Analysts are already saying the sudden contraction will hurt economic growth. Economists at Ambit Capital cut their 2017 GDP growth estimate almost in half, from 6.8% to 3.5%. They think the effects will last into 2018, too.
With consequences ranging from disruptive to fatal, why would any government do something like this?
It’s the latest step in Prime Minister Modi’s war on corruption and tax evasion, much of it conducted in cash. He says restricting cash (he calls it “demonetization”) will help boost the economy.
Maybe it will. Estimates show anywhere from 25-40% of India’s economic activity happens off the books. Bringing it out of the shadows and into the banking system, even by force, may help in the long run. It will certainly raise tax revenue initially. But it also carries a big cost.
Believe it or not, some experts think we should do something much like this in the US.
Are We Moving Toward a Cashless Society?
Harvard economist Kenneth Rogoff has a new book out called The Curse of Cash. He thinks we should eliminate most paper bills. His plan is to phase out $100, $50, and $20 bills, which together account for about 97% of the face value of all US dollars in circulation. He generously lets us keep the small change.
Rogoff isn’t aiming only at tax evaders and drug dealers. He thinks paper money is problematic no matter who holds it because cash restricts monetary policy. It would get in the way if the Federal Reserve ever wanted to push interest rates into the negative range, the way central banks in Japan and the Eurozone already have.
Under a negative interest rate policy (NIRP), putting cash in the bank costs the depositor money instead of earning it. You can avoid this simply by holding paper currency… but not if the paper currency doesn’t exist because your government followed Professor Rogoff’s advice.
In a blog post after the India move, Rogoff said his plan isn’t meant for developing nations where fewer citizens use the banking system. But he still thinks it may benefit India in due course.
Professor Rogoff isn’t some fringe wacko. Influential people listen to him and read his books.
Forcing more transactions into the banking system would make tax collection easier and help authorities keep tabs on everyone’s activities. It’s the sort of thing central planners and authoritarian regimes have always loved, but modern technology lets them do it more effectively.
Would any major powers do this? Some already are. Denmark, Norway, and Sweden are all trying to go cashless. The European Central Bank hasn’t gone that far but is phasing out €500 notes.
Some banks are moving even faster. Citicorp’s Australian arm said this month it would stop handling notes and coins in its branches due to lack of demand. Fewer than 4% of its Australian customers have used cash in the last year, Citi says.
Watch for the Warning Signs
This whole idea of a “cashless society” used to be a kooky fringe belief. Conspiracy promoters said jackbooted government thugs would kick in your door any minute and confiscate all your vegetables.
Guess what: the kooks had a point. People in high places really do want to take away your cash, or at least most of it…. [To read the entire article, click HERE.]
Senior Economic Analyst Patrick Watson is a master in connecting the dots and finding out where budding trends are leading. Patrick is the editor of Mauldin Economics’ high-yield income letter, Yield Shark, and co-editor of the premium alert service, Macro Growth & Income Alert. You can also follow him on Twitter (@PatrickW) to see his commentary on current events.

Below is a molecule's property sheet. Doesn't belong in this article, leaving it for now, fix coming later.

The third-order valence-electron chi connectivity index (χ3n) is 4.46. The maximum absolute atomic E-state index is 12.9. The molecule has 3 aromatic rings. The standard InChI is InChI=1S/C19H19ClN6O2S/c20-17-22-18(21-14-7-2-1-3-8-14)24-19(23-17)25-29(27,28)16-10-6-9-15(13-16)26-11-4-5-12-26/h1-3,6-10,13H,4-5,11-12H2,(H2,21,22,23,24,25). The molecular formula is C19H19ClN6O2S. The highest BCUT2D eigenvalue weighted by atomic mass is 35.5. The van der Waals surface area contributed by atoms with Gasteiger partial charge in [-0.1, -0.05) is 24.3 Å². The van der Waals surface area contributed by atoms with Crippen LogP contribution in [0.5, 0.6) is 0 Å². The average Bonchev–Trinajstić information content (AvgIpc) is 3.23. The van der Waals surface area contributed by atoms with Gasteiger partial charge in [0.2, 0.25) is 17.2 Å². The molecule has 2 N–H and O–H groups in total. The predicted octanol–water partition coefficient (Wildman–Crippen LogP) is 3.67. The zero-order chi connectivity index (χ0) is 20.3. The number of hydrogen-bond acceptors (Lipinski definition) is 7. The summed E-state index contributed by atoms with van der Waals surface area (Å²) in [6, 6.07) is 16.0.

We live in an era of rapid change… and only those who see and understand the shifting market, economic, and political trends can make wise investment decisions. Macroeconomic forecaster Patrick Watson spots the trends and spells what they mean every week in the free e-letter, Connecting the Dots. Subscribe now for his seasoned insight into the surprising forces driving global markets.
Interestingly, at the same time this was published, there was an opinion piece about India, warning them of Unrestricted Warfare attacks. Now, remember that the Chinese authors of Unrestricted Warfare claimed that this type of financial warfare would be based on what they learned watching George Soros.
Here are excerpts from today’s article in DNA India:
SUDARSHAN RAMABADRAN | Tue, 22 Nov 2016-08:00am , DNA
On October 20, 2016, it was reported that India underwent the biggest data breach to date with as many as 3.2 Million debit card details reportedly stolen from multiple banks and financial platforms. The massive financial breach hit India’s biggest banks including State Bank of India (SBI), HDFC Bank, Yes Bank, ICICI Bank and Axis. The report which was widely carried across multiple news platforms also has quoted sources saying that the malware took almost six weeks to be detected, compromising transactions that took place during this period.
On October 21,2016, it was again reported, a distributed denial-of-service attack — a common attack that floods a server with traffic so it can’t perform — hit the domain name system managed by the popular provider Dyn, disrupting user access to some of the web’s biggest sites, including Twitter, Etsy, GitHub, Reddit and the New York Times was not spared either.
On November 6, 2016, it was reported that the Indian embassy websites in seven different countries namely, Switzerland, Italy, Romania, Mali, South Africa, Libya, and Malawi have been hacked, and attackers have leaked personal data, including full name, residential address, email address, passport number and phone number, of Indian citizens living abroad.